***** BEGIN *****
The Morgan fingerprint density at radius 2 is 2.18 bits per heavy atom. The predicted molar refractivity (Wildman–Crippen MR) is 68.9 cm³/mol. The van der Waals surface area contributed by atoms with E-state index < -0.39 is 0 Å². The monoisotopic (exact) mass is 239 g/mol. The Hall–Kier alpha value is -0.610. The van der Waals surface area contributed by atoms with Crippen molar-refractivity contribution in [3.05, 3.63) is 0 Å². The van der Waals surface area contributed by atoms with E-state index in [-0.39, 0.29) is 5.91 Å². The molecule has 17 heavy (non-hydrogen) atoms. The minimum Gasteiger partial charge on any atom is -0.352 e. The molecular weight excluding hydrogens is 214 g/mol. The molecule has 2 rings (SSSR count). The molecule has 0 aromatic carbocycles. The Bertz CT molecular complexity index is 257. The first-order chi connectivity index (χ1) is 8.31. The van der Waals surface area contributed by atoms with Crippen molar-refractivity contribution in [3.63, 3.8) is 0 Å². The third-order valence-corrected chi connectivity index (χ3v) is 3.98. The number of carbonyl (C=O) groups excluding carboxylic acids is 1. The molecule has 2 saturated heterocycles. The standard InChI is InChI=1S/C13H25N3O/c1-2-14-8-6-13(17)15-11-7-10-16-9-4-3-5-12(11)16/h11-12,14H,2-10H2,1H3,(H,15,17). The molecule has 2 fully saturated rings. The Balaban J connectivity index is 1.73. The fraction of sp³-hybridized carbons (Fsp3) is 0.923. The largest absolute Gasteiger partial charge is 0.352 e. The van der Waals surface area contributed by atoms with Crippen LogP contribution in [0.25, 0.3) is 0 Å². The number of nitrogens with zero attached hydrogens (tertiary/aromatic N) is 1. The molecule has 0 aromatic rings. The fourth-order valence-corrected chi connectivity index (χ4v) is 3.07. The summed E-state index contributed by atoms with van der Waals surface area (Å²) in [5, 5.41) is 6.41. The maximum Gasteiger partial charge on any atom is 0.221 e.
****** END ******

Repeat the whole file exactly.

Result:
The Morgan fingerprint density at radius 2 is 2.18 bits per heavy atom. The predicted molar refractivity (Wildman–Crippen MR) is 68.9 cm³/mol. The van der Waals surface area contributed by atoms with E-state index < -0.39 is 0 Å². The monoisotopic (exact) mass is 239 g/mol. The Hall–Kier alpha value is -0.610. The van der Waals surface area contributed by atoms with Crippen molar-refractivity contribution in [3.05, 3.63) is 0 Å². The van der Waals surface area contributed by atoms with E-state index in [-0.39, 0.29) is 5.91 Å². The molecule has 17 heavy (non-hydrogen) atoms. The minimum Gasteiger partial charge on any atom is -0.352 e. The molecular weight excluding hydrogens is 214 g/mol. The molecule has 2 rings (SSSR count). The molecule has 0 aromatic carbocycles. The Bertz CT molecular complexity index is 257. The first-order chi connectivity index (χ1) is 8.31. The van der Waals surface area contributed by atoms with Crippen molar-refractivity contribution in [3.63, 3.8) is 0 Å². The third-order valence-corrected chi connectivity index (χ3v) is 3.98. The number of carbonyl (C=O) groups excluding carboxylic acids is 1. The molecule has 2 saturated heterocycles. The standard InChI is InChI=1S/C13H25N3O/c1-2-14-8-6-13(17)15-11-7-10-16-9-4-3-5-12(11)16/h11-12,14H,2-10H2,1H3,(H,15,17). The molecule has 2 fully saturated rings. The Balaban J connectivity index is 1.73. The fraction of sp³-hybridized carbons (Fsp3) is 0.923. The largest absolute Gasteiger partial charge is 0.352 e. The van der Waals surface area contributed by atoms with Crippen LogP contribution in [0.25, 0.3) is 0 Å². The number of nitrogens with zero attached hydrogens (tertiary/aromatic N) is 1. The molecule has 0 aromatic rings. The fourth-order valence-corrected chi connectivity index (χ4v) is 3.07. The summed E-state index contributed by atoms with van der Waals surface area (Å²) in [5, 5.41) is 6.41. The maximum Gasteiger partial charge on any atom is 0.221 e.